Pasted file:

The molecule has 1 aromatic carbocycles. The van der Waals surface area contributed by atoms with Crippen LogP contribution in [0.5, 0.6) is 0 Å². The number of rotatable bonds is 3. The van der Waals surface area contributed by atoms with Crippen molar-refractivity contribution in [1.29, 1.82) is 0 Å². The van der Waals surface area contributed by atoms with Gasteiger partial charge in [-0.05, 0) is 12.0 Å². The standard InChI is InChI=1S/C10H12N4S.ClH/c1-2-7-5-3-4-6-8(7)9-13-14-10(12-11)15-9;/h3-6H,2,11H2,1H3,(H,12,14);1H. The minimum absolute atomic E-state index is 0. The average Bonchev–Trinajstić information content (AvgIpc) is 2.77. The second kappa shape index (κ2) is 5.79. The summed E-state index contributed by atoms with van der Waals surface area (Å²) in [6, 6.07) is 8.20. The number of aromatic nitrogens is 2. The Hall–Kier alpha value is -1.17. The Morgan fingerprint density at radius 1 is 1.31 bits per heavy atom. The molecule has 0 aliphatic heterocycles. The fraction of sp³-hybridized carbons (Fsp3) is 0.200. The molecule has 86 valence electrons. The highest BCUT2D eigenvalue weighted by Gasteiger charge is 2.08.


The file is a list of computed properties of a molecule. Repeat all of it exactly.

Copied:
The molecule has 1 aromatic carbocycles. The van der Waals surface area contributed by atoms with Crippen LogP contribution in [0.5, 0.6) is 0 Å². The number of rotatable bonds is 3. The van der Waals surface area contributed by atoms with Crippen molar-refractivity contribution in [1.29, 1.82) is 0 Å². The van der Waals surface area contributed by atoms with Gasteiger partial charge in [-0.05, 0) is 12.0 Å². The standard InChI is InChI=1S/C10H12N4S.ClH/c1-2-7-5-3-4-6-8(7)9-13-14-10(12-11)15-9;/h3-6H,2,11H2,1H3,(H,12,14);1H. The minimum absolute atomic E-state index is 0. The average Bonchev–Trinajstić information content (AvgIpc) is 2.77. The second kappa shape index (κ2) is 5.79. The summed E-state index contributed by atoms with van der Waals surface area (Å²) in [6, 6.07) is 8.20. The number of aromatic nitrogens is 2. The Hall–Kier alpha value is -1.17. The Morgan fingerprint density at radius 1 is 1.31 bits per heavy atom. The molecule has 0 aliphatic heterocycles. The fraction of sp³-hybridized carbons (Fsp3) is 0.200. The molecule has 86 valence electrons. The highest BCUT2D eigenvalue weighted by Gasteiger charge is 2.08.